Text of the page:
Racial Discrimination

An employer may not terminate an employee or take other adverse job action because of race or color. This is also true of a prospective employee.  Work rules must be applied uniformly to all employees, regardless of color or race. Policies that have a disproportionately adverse impact on minorities are strictly prohibited.  Many times this type of activity can only be discovered during litigation.  Learn whether your employer has violated Title VII or other laws including the Illinois Human Rights Act (Act).  A litigation attorney who concentrates on employment issues can help you decide which laws are being broken and which venue to file your complaint in.  The good news is that most companies go out of their way to file jobs with minorities.  This means if you are a good worker the chances of you having any work related issues is very small.   However when an employee runs into a workplace that is unique and discriminatory, action is sometimes required.  This is where I can help.

Companies generally are not stupid enough to tell you that race played a role in not getting the promotion or in getting hired.  Many times, racial discrimination cases are proven through circumstantial evidence.  These cases are tough and require dedication and attention to detail.  I see more cases where people aren't promoted because they believe race is playing a role.  However, you should be aware that it is not enough to just say I applied for a promotion, didn't get it and I am Black so therefore I believe I am the victim of racial discrimination.   There needs to be some facts which prove the allegation.  For example if ten people apply for the job, only one is going to get it so the other nine can't just claim discrimination.  In that example you would have to show why you didn't get the job based on race alone.  After all, the other eight people who applied for the job didn't get the job either.  If they are a different race than you, that could show that race did not play a role.  Remember the burden is on your to prove your allegations, not just make them.  In that type of circumstance, you would need to show that no reasonable person would have not hired your and that the only way you could not have been hired was because of discrimination.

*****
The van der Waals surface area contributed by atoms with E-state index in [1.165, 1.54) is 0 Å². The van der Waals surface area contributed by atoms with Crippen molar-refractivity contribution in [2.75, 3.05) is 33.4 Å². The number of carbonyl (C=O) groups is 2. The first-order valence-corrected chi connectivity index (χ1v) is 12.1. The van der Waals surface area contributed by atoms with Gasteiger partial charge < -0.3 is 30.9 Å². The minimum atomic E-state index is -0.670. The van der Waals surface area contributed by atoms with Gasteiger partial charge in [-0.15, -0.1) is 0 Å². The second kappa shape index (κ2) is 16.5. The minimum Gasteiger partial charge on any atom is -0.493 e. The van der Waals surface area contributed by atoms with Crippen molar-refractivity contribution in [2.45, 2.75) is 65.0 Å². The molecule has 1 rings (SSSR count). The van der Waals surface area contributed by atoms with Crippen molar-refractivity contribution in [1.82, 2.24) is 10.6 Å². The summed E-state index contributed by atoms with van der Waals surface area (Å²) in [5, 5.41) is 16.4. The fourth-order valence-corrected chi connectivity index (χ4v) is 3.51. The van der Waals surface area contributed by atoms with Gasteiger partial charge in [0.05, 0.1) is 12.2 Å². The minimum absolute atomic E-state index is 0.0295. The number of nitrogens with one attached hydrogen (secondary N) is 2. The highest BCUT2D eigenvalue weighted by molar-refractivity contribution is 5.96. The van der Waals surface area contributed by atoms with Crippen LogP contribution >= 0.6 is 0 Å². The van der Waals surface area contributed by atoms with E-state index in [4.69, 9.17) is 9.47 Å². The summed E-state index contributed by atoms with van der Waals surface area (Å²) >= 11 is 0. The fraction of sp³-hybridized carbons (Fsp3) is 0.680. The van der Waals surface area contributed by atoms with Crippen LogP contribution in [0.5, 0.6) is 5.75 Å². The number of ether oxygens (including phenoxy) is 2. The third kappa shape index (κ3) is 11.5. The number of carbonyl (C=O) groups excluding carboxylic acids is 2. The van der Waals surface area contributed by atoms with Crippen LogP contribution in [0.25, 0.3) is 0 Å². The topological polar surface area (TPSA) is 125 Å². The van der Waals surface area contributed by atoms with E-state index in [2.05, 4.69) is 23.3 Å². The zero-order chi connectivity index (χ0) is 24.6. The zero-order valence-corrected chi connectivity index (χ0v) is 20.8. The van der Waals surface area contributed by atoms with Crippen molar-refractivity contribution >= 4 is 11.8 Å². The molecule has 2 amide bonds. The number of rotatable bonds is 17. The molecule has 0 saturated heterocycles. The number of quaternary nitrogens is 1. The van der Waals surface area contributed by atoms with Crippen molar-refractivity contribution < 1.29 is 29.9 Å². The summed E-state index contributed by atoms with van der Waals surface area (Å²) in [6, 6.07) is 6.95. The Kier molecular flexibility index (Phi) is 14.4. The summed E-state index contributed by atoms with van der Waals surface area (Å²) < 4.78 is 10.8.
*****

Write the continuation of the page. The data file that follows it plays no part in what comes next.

In Illinois under the Act, race is defined  White, Black and Asian.  Those are the only three races that are recognized under the Act.  So that means people who consider themselves Hispanic can't file a complaint with the Illinois Department of Human Rights ("IDHR") under racial discrimination, they have to file under Ancestry, color or citizenship.  These types of nuances are important and one reason why you should call my office for a free consultation. I won't charge you to talk about your issue.  I also won't take your case if I don't think you have a good chance of success.   And I don't charge hourly in most cases because I realize most people who just lost their job don't have the money to pay an attorney.  Therefore I like to work on a contingency fee basis.  Either we both get paid or neither one of use gets paid.  I believe this is the fairest way and it also lets you know I believe in your case.  If I don't believe in your case, I wouldn't take it without getting paid.

E-mail your question about RACIAL DISCRIMINATION or visit my blog.

You may call 24/7:
Peter LaSorsa, Attorney at Law
Representing Victims of Racial Discrimination in Illinois
Phone: 312-505-5038 or 312-505-5038


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